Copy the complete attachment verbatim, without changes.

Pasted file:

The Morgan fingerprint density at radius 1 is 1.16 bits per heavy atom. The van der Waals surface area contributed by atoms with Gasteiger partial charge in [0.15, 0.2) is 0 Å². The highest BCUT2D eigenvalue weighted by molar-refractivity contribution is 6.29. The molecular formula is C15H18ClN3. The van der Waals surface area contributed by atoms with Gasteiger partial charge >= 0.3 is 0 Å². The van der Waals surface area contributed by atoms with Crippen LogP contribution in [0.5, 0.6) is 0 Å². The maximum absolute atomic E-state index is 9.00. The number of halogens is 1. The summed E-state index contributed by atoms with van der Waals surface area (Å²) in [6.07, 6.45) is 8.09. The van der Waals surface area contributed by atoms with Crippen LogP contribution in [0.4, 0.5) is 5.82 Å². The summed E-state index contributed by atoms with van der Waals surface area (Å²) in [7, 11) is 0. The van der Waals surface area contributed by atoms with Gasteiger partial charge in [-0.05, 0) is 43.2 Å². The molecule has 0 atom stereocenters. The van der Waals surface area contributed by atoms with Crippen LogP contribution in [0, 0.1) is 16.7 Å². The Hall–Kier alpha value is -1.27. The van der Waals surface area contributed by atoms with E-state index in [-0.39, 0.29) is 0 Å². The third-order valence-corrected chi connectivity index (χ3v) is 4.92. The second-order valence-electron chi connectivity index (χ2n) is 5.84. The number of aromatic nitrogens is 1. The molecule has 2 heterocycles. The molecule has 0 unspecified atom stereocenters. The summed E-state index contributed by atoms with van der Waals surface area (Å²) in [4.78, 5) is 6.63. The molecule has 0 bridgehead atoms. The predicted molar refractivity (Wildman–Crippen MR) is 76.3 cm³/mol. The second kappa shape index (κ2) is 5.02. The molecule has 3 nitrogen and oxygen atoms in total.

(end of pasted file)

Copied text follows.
The Morgan fingerprint density at radius 1 is 1.16 bits per heavy atom. The van der Waals surface area contributed by atoms with Gasteiger partial charge in [0.15, 0.2) is 0 Å². The highest BCUT2D eigenvalue weighted by molar-refractivity contribution is 6.29. The molecular formula is C15H18ClN3. The van der Waals surface area contributed by atoms with Gasteiger partial charge >= 0.3 is 0 Å². The van der Waals surface area contributed by atoms with Crippen LogP contribution in [0.5, 0.6) is 0 Å². The maximum absolute atomic E-state index is 9.00. The number of halogens is 1. The summed E-state index contributed by atoms with van der Waals surface area (Å²) in [6.07, 6.45) is 8.09. The van der Waals surface area contributed by atoms with Crippen LogP contribution in [0.4, 0.5) is 5.82 Å². The summed E-state index contributed by atoms with van der Waals surface area (Å²) in [7, 11) is 0. The van der Waals surface area contributed by atoms with Gasteiger partial charge in [-0.05, 0) is 43.2 Å². The molecule has 0 atom stereocenters. The van der Waals surface area contributed by atoms with Crippen LogP contribution in [0, 0.1) is 16.7 Å². The Hall–Kier alpha value is -1.27. The van der Waals surface area contributed by atoms with E-state index in [-0.39, 0.29) is 0 Å². The third-order valence-corrected chi connectivity index (χ3v) is 4.92. The second-order valence-electron chi connectivity index (χ2n) is 5.84. The number of aromatic nitrogens is 1. The molecule has 2 heterocycles. The molecule has 0 unspecified atom stereocenters. The summed E-state index contributed by atoms with van der Waals surface area (Å²) in [4.78, 5) is 6.63. The molecule has 0 bridgehead atoms. The predicted molar refractivity (Wildman–Crippen MR) is 76.3 cm³/mol. The second kappa shape index (κ2) is 5.02. The molecule has 3 nitrogen and oxygen atoms in total.